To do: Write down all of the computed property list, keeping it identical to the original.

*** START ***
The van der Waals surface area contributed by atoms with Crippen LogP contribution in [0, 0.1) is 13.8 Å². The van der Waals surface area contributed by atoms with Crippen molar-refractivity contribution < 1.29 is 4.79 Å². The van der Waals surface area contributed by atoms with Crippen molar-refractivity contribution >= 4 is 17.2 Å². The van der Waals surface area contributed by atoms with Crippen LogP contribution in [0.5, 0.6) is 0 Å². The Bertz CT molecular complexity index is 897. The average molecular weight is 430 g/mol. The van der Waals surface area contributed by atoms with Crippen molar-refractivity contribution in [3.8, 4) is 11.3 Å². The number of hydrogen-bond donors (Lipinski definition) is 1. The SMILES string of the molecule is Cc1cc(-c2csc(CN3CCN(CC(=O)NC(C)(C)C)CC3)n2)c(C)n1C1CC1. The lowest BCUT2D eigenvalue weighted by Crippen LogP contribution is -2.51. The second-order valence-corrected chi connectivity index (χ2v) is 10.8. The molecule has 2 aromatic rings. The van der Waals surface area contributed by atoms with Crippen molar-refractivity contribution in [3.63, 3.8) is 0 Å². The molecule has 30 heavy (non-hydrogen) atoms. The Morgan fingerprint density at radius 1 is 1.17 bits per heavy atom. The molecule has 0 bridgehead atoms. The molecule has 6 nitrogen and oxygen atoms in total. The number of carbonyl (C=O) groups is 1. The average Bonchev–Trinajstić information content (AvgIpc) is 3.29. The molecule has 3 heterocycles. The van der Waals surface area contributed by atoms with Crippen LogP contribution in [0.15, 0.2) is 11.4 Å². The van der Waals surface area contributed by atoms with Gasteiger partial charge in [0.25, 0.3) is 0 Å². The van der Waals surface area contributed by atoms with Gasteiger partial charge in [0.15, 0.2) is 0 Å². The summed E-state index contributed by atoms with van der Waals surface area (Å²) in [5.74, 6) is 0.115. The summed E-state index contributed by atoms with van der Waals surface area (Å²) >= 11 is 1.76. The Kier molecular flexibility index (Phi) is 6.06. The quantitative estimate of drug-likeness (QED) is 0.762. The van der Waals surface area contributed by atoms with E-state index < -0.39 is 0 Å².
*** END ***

The van der Waals surface area contributed by atoms with Crippen LogP contribution in [0, 0.1) is 13.8 Å². The van der Waals surface area contributed by atoms with Crippen molar-refractivity contribution < 1.29 is 4.79 Å². The van der Waals surface area contributed by atoms with Crippen molar-refractivity contribution >= 4 is 17.2 Å². The van der Waals surface area contributed by atoms with Crippen LogP contribution in [0.5, 0.6) is 0 Å². The Bertz CT molecular complexity index is 897. The average molecular weight is 430 g/mol. The van der Waals surface area contributed by atoms with Crippen molar-refractivity contribution in [3.8, 4) is 11.3 Å². The number of hydrogen-bond donors (Lipinski definition) is 1. The SMILES string of the molecule is Cc1cc(-c2csc(CN3CCN(CC(=O)NC(C)(C)C)CC3)n2)c(C)n1C1CC1. The lowest BCUT2D eigenvalue weighted by Crippen LogP contribution is -2.51. The second-order valence-corrected chi connectivity index (χ2v) is 10.8. The molecule has 2 aromatic rings. The van der Waals surface area contributed by atoms with Crippen molar-refractivity contribution in [3.63, 3.8) is 0 Å². The molecule has 30 heavy (non-hydrogen) atoms. The Morgan fingerprint density at radius 1 is 1.17 bits per heavy atom. The molecule has 0 bridgehead atoms. The molecule has 6 nitrogen and oxygen atoms in total. The number of carbonyl (C=O) groups is 1. The average Bonchev–Trinajstić information content (AvgIpc) is 3.29. The molecule has 3 heterocycles. The van der Waals surface area contributed by atoms with Crippen LogP contribution in [0.15, 0.2) is 11.4 Å². The van der Waals surface area contributed by atoms with Gasteiger partial charge in [0.25, 0.3) is 0 Å². The van der Waals surface area contributed by atoms with Gasteiger partial charge in [0.15, 0.2) is 0 Å². The summed E-state index contributed by atoms with van der Waals surface area (Å²) in [5.74, 6) is 0.115. The summed E-state index contributed by atoms with van der Waals surface area (Å²) >= 11 is 1.76. The Kier molecular flexibility index (Phi) is 6.06. The quantitative estimate of drug-likeness (QED) is 0.762. The van der Waals surface area contributed by atoms with E-state index < -0.39 is 0 Å².